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Customers Love That You Love Your Job

Customers Love That You Love Your Job

Passion leads to a great customer experience.

For three years, Jordan Weisberg ran a brewery without the benefit of being the owner. When he took over, his profits doubled.

Weisberg is the co-owner and operator of Point Ybel Brewing Company in Fort Myers Beach Florida. He was originally hired as the head brewer. But after years of working for an owner with less experience and passion for the craft, he decided it was time to leave.

“I found out about this place opening and offered my time for free to do whatever I can to get in. It just ended up that the owner really didn’t know how to brew at the time – he just kinda faked it in,” Weisberg tells GEM Journal. “I had taken over all the responsibilities but was just tired of the way the place was being run beyond me. I could only do so much and knew I wanted to open my own place and figured I was running this place but I’m not reaping the benefits of it.”

Jordan Weisberg, co-owner and head brewer of Point Ybel Brewing Company in Fort Myers Beach, Florida.

That’s when a unique opportunity presented itself: The previous owner decided to call it quits on the beer business. He sold the place to Weisberg – overnight the business turned around. Here are a few reasons Weisberg believes his passion for the craft brewing industry shaped the newfound success – and any business can apply this belief.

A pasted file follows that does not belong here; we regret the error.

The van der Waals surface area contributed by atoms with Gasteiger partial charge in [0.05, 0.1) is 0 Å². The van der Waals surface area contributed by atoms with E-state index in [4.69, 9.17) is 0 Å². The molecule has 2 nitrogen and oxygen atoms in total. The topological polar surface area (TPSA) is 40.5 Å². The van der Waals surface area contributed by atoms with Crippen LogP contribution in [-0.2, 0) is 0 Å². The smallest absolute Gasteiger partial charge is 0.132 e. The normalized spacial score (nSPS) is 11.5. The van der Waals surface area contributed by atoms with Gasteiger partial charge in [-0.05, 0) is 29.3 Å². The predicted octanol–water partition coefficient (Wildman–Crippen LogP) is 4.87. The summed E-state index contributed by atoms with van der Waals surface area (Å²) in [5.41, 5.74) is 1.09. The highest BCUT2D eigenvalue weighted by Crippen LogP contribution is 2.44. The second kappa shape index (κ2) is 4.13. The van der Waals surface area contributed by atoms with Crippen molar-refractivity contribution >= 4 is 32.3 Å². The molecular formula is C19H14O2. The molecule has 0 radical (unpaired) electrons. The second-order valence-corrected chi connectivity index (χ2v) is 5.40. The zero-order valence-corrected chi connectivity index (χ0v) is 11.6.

Love what you do

Customers want to spend money on a company that believes in its mission. Whether you sell beer or computers, passion, and a story helps move product.

Most consumers want to purchase from brands that care about their product and believe in what they do. Information technology company Accenture polled close to 30,000 consumers from around the world.

More than 3 in 5 respondents said they “prefer to purchase products and services from companies that stand for a purpose that reflects their own values and beliefs, and will avoid those that don’t.”

As the brewer of Point Ybel, Weisberg felt forced to follow a business model he didn’t believe in. The original owner set the place up to push more beer into distribution and less on experimenting for the tasting room.

As someone with experience and love for the craft brewing industry, Weisberg knew he could make more money for the business doing the opposite.

“We’re trying to maximize our potential in this spot. It’s like a bridge between business in our taproom and making sure the tanks are always full and if not some in distribution,” Weisberg said. “We added a merchandise area and made it a real business. I rebranded the brewery and redesigned the logos. We completely overhauled the entire place – the whole business plan.”

The payoff

Customers loved the change. The newer, more experimental styles reflect the head brewer’s personality in the beer.

Weisberg installed a small canning line to label beer and sell it straight from the taproom. He’s able to use social media and local news outlets to bring awareness to the new and improved brewery.

When customers pick up cans, they’re now more likely to share with friends over social media. It ends up bringing more foot traffic to the taproom.

“For the first time in nine years I actually made money in this brewery,” Weisberg said.

Point Ybel is now one of the only destination taproom breweries in Fort Myers Beach, Florida. The lesson to apply to any business: Know your business and care about what you do. Weisberg works with a small team to educate his customers and embrace the craft beer culture.

The rules and tips can be applied to any company: big, or small like a local craft brewery.

  • Invest in passion
  • Stick to the dream and alter the plan
  • Expand when ready

Weisberg is close to ready with plans to expand from one 4-barrel brewhouse to an additional 15-barrel brewhouse and tasting room on nearby Sanibel Island.

If one small brewery can grow that quickly with an owner who cares, imagine what your business can do.